Ever since the Syrian Army’s expulsion from Lebanese territories, our eyes have turned to Western nations to see what kind of assistance, and how much of it, they provide to Lebanon in this very delicate stage of its history. Politically there can be no doubt; had it not been for, primarily, French and American pressure, Lebanon would still be under the thumb of Syria's occupation forces. Technically and financially, though, assistance to Lebanon appears rather sparse.
From a security perspective though, assistance has been considerable. The FBI contributed by helping investigate several assassinations that occurred over the past year, and also donated a forensics laboratory to Lebanon’s security services. French and British advisors took up residence in several police headquarters, and introduced such novelties as using police vehicles to encourage citizen cooperation by advertising websites and phone numbers. And only last week, acting Interior Minister, Ahmad Fatfat, returned from the United States with a considerable pledge of assistance. The Daily Star reports that Fatfat returned with promises from the US Department of Defense for approximately $14 million - $10 of which would go to the Army and $4 to the Internal Security Forces.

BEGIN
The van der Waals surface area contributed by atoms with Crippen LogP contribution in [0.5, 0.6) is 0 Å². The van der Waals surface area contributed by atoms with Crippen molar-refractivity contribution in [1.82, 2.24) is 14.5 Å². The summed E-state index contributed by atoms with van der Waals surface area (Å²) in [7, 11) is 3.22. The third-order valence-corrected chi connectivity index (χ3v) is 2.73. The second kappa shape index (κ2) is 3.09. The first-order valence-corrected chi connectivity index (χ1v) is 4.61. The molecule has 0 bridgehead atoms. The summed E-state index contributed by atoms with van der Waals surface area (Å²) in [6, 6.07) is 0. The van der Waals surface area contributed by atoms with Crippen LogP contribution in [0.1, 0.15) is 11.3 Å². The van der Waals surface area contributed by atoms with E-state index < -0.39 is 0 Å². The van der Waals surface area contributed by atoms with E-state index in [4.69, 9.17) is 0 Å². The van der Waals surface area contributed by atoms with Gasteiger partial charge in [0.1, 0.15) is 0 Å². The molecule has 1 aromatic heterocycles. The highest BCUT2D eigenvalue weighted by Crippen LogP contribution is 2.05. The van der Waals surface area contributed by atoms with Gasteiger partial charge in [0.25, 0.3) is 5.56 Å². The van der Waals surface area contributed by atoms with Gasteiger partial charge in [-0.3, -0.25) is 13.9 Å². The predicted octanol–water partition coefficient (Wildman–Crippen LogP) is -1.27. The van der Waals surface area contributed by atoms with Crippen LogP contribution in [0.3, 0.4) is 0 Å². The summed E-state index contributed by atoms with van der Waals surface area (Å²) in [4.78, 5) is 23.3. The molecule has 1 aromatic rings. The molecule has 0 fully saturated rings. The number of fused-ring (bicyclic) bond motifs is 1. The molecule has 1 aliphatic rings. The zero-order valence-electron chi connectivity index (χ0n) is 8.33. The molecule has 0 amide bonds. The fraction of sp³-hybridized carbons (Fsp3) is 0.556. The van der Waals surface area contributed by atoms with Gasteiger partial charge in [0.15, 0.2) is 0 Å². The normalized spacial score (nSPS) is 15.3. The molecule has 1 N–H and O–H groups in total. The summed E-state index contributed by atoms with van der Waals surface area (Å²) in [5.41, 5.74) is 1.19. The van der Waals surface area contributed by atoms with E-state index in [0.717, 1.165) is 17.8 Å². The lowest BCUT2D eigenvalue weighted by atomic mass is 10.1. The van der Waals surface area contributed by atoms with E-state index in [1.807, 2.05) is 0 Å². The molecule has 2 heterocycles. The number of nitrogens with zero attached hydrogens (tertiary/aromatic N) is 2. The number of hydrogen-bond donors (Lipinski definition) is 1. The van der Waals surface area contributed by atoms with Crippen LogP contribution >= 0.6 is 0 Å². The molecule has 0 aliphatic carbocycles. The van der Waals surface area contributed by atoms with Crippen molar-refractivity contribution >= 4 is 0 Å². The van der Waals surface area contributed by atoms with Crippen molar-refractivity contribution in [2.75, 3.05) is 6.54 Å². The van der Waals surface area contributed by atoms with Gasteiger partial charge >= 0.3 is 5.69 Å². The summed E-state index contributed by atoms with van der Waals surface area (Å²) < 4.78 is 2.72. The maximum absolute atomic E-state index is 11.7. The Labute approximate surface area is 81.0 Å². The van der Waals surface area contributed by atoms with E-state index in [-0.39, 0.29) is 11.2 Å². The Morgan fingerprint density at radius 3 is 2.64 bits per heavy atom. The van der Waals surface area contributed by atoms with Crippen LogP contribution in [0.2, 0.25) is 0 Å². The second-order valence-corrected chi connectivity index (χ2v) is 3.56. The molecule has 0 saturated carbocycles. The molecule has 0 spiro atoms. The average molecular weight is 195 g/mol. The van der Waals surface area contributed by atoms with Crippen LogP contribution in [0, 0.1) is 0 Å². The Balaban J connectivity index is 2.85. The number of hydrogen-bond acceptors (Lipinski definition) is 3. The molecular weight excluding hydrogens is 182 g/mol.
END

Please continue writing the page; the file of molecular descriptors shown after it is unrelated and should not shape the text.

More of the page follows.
The unexpected assistance referred to at the title of this section has, figuratively speaking, come from right under our noses – and, as far as I am aware, not been highlighted in Lebanon’s (or in fact, any major) media outlets. The United Arab Emirates recently committed funds to construct over 200 police stations across Lebanese territory. Unfortunately, I do not have more figures to share with you, and cannot even confirm this snippet of information. However, my source over here, informs me that at least some of the police stations slated for construction are already on the ground, so to speak.
If true (I have no reason to doubt the credibility of my source), I wonder how much of an impact new facilities would have on our police force. Of course, nothing supercedes training, and with that in mind, I am grateful to the French and British for sending their advisors over (and the FBI for the forensics lab - and required training). However, considering how much coverage international ususally receives from Lebanon's media outlets, I also wonder why this particular aid package does not even come up in a Google search.